The dead also ‘feeling the heat’ of South Africa’s electricity crisis
- Unrelenting load shedding, coupled with high summer temperatures, continues to cause bodies to decay much faster than normal.
- South Africa experienced over 200 days of load shedding in 2022, but every day of 2023 has so far seen load shedding.
- Funeral parlours are said to be spending around $40 per day to power generators.
By CHRIS ERASMUS
South Africa has endured a higher level of load-shedding so far this year than any preceding it, and in late January and early February, also experienced record heatwaves across parts of the country, causing a logjam in processing dead bodies in mortuaries and crematoria.
While the heat waves have since abated — with many areas recording well over 40 degrees Celsius for several days in succession — the power outages have, if anything, worsened.
Authorities are unwilling to discuss the problems at crematoria and mortuaries due to legal requirements for the privacy of the information of both those who have passed away and more particularly their families.
One crematorium worker, who declined to be named as workers are not allowed to speak directly to media, said the situation was comparatively “worse” than at the height of the Covid-19 pandemic because the heat and extended power outages meant that more bodies were being held than could be disposed of and that “some are beginning to rot” due to outages.
The last time crematoria and undertakers were so backlogged was in the late summer of August 2021 when a wave of Covid-19 deaths overwhelmed facilities. Then, families were forced to wait up to a month to bury their dead.
Bury the dead quickly
But the combination of multiple outages daily, and hot weather, has meant that, rather than delay burials, families and undertakers are being encouraged to bury the dead as quickly as possible, and in any event, “less than four days”.
Maitland Crematorium, which services most of Cape Town, was during Covid-19 waves experiencing major backlogs, due to an increase in both natural death and Covid-related fatalities, while some private graveyards were then also waterlogged due to heavy rainfall.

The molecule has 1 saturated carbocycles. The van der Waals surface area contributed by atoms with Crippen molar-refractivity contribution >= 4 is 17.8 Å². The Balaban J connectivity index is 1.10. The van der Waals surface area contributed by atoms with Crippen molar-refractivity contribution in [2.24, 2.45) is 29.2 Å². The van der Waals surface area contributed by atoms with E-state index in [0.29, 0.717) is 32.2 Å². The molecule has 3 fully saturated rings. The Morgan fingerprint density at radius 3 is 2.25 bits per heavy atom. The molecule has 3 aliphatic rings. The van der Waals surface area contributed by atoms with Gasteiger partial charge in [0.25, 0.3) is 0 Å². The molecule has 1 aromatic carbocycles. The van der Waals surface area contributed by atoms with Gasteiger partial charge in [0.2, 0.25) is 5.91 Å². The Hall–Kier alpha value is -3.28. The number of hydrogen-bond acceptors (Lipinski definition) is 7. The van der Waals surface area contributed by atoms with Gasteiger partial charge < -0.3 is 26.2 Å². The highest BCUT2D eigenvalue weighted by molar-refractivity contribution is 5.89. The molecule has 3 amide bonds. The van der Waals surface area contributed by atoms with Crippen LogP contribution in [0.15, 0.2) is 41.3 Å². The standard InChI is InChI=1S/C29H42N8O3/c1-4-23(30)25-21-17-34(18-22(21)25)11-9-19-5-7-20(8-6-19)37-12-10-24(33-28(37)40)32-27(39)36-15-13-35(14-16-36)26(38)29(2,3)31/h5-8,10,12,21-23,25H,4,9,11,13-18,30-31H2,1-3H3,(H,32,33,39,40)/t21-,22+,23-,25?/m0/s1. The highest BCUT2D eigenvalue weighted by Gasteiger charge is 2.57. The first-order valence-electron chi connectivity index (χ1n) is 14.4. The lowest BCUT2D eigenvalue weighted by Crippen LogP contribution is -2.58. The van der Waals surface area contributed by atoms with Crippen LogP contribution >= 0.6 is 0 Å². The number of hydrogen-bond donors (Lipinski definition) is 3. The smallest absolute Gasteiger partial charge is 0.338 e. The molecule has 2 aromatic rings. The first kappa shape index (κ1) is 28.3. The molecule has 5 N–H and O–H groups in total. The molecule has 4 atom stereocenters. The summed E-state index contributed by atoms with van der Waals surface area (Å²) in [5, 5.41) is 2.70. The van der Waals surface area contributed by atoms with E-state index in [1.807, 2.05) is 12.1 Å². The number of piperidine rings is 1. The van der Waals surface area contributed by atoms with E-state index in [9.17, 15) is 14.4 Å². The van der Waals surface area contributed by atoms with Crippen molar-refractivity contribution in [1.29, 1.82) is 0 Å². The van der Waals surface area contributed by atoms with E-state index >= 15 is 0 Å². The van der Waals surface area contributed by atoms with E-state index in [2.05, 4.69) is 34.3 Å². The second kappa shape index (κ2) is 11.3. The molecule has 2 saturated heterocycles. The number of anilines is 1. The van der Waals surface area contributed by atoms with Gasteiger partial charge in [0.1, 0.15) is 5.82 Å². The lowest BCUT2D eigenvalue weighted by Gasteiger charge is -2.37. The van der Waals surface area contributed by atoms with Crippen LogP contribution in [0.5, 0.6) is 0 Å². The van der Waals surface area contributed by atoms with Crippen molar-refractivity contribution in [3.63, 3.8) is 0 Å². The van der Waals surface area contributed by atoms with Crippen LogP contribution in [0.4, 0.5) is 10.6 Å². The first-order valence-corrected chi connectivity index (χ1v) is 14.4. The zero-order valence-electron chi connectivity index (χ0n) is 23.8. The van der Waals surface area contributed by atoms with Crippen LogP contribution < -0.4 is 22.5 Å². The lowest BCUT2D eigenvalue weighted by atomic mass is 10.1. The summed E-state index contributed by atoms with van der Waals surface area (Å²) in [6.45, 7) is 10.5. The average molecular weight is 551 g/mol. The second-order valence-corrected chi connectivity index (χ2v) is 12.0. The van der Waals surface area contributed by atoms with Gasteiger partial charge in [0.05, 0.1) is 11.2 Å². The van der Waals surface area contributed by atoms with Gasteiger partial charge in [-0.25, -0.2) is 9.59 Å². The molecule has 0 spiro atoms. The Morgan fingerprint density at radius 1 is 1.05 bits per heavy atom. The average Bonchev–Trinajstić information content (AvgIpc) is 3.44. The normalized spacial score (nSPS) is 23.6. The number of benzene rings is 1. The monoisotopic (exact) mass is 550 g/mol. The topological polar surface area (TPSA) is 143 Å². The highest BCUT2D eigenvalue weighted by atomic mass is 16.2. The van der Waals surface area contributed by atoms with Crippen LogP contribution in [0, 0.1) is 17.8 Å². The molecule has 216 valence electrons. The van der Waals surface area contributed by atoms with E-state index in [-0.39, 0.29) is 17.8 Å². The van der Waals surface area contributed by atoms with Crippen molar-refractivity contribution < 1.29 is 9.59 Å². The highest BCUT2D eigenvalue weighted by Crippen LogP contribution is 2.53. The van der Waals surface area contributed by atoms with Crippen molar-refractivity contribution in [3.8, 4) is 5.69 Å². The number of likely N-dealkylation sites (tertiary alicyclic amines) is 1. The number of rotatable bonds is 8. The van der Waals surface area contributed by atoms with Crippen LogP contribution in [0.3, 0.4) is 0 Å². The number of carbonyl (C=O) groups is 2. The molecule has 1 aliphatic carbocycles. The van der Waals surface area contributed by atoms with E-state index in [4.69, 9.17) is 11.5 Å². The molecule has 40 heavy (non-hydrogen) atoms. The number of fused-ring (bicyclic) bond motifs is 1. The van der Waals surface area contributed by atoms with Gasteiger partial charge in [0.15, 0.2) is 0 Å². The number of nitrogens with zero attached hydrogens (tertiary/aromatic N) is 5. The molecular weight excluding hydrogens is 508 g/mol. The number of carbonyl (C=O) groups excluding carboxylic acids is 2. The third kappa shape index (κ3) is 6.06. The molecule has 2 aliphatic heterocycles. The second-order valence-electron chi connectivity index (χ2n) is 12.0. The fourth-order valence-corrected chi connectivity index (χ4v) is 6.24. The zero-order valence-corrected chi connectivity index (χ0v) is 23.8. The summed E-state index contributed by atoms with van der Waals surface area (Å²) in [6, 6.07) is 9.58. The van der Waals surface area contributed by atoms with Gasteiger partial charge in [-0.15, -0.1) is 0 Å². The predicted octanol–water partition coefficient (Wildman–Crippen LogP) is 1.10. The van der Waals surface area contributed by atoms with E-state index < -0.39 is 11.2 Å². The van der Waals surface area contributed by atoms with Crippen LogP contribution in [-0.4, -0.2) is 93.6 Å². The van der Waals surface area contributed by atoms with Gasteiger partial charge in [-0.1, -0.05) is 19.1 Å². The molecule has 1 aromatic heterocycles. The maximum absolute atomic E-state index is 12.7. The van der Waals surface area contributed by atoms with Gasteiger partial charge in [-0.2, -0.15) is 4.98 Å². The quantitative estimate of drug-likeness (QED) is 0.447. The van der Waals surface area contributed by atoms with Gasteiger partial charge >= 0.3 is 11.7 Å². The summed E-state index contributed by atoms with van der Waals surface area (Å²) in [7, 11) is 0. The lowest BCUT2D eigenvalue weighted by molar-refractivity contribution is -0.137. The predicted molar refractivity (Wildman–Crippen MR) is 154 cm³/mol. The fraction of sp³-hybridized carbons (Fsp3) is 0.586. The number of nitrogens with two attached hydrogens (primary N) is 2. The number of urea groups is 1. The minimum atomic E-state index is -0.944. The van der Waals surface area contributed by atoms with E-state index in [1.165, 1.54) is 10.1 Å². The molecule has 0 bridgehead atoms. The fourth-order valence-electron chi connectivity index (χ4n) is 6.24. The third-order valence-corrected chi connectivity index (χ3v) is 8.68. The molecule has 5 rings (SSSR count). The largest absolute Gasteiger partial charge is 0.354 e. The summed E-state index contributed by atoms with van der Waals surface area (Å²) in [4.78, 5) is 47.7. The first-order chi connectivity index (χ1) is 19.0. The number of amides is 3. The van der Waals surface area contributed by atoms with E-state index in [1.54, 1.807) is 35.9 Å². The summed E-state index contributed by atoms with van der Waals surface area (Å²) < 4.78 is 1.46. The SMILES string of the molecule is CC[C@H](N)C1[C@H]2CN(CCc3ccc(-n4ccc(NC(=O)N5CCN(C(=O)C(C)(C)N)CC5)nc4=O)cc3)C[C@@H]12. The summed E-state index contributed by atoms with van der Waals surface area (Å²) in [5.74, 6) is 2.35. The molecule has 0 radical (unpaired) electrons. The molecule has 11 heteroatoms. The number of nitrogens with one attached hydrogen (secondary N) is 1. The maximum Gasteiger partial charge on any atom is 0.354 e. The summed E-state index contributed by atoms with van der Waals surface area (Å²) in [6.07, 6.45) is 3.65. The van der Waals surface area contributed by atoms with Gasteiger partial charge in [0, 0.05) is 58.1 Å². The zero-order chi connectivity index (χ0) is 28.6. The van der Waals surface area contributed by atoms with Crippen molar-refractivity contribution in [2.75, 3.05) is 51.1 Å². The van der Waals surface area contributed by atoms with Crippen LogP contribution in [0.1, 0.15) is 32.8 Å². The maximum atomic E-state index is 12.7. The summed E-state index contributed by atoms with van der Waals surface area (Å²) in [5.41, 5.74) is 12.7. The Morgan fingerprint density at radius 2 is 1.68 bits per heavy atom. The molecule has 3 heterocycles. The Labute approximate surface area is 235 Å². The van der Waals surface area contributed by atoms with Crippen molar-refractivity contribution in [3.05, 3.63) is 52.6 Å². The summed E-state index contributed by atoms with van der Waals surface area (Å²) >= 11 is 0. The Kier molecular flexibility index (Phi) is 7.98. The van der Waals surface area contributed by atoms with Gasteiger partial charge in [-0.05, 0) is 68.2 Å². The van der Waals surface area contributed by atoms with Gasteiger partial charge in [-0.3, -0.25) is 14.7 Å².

At Maitland, while the number of bodies awaiting disposal has dropped to “normal” levels, the ability to maintain them has not kept pace.
Cape Town’s weather and most other major centres have moderated from the extreme highs of a few weeks ago, but the problem of dealing quickly with bodies that cannot be properly stored in refrigerated conditions due to outages has not eased at all.
Unrelenting load shedding, coupled with high summer temperatures, continues to cause bodies to decay much faster than normal, where backup power for cadaver storage is unavailable in most facilities nationwide, one industry body has warned.
The South African Funeral Practitioners Association’s (SAFPA) national secretary-general Vuyisile Mabindisa now wants people to bury their loved ones within four days of their death in order to ease pressure on funeral parlours and to ensure that they are buried with minimal decay.
“The industry is seeing a large number of putrefied bodies being buried. Burying one’s kin within four days, or less, is cost-effective and prevents families from seeing their departed ones in a poor state of decomposition,” he says.
South Africa experienced over 200 days of load shedding in 2022, but every day of 2023 has so far seen load shedding, including another current extended period of ‘Stage 6’, where power may be out for 4 to 5 hours at a time, sometimes longer, and more than once a day.
This means that backup power via diesel generators is very expensive or not viable to maintain cold conditions for numerous bodies at a time.
Mabindisa said the heatwaves South Africa has experienced this summer, along with extremely intense downpours, are causing the rate of decomposition of bodies awaiting burial or cremation to “skyrocket”.
For most of the country’s funeral parlour industry, the real pressure is in the pocketbook as the cost of keeping bodies at cold-room temperatures, due to ongoing electricity blackouts, and also the high cost of electricity, is cutting into profits and causing some smaller undertakers to consider closing down.
South African Chamber of Undertakers Chairman Nhlanhla Bembe says funeral parlours are spending around $40 per day to power generators, the organisation saying the government needs to offer subsidies to cover the cost of diesel for backup power.
“Load shedding has been catastrophic for the funeral industry and it has become very expensive to keep human remains because we have to pay for electricity and buy diesel for generators to power cold rooms,” he explains.
At one funeral parlour in Johannesburg, the owner says instead of spending money on more diesel, a larger number of bodies bound for the grave are being embalmed.
“When the fridges are not working, we are now faced with embalming bodies. It brings more costs. With load shedding it’s making life more difficult for us,” says Leon Matshiza, the funeral operator.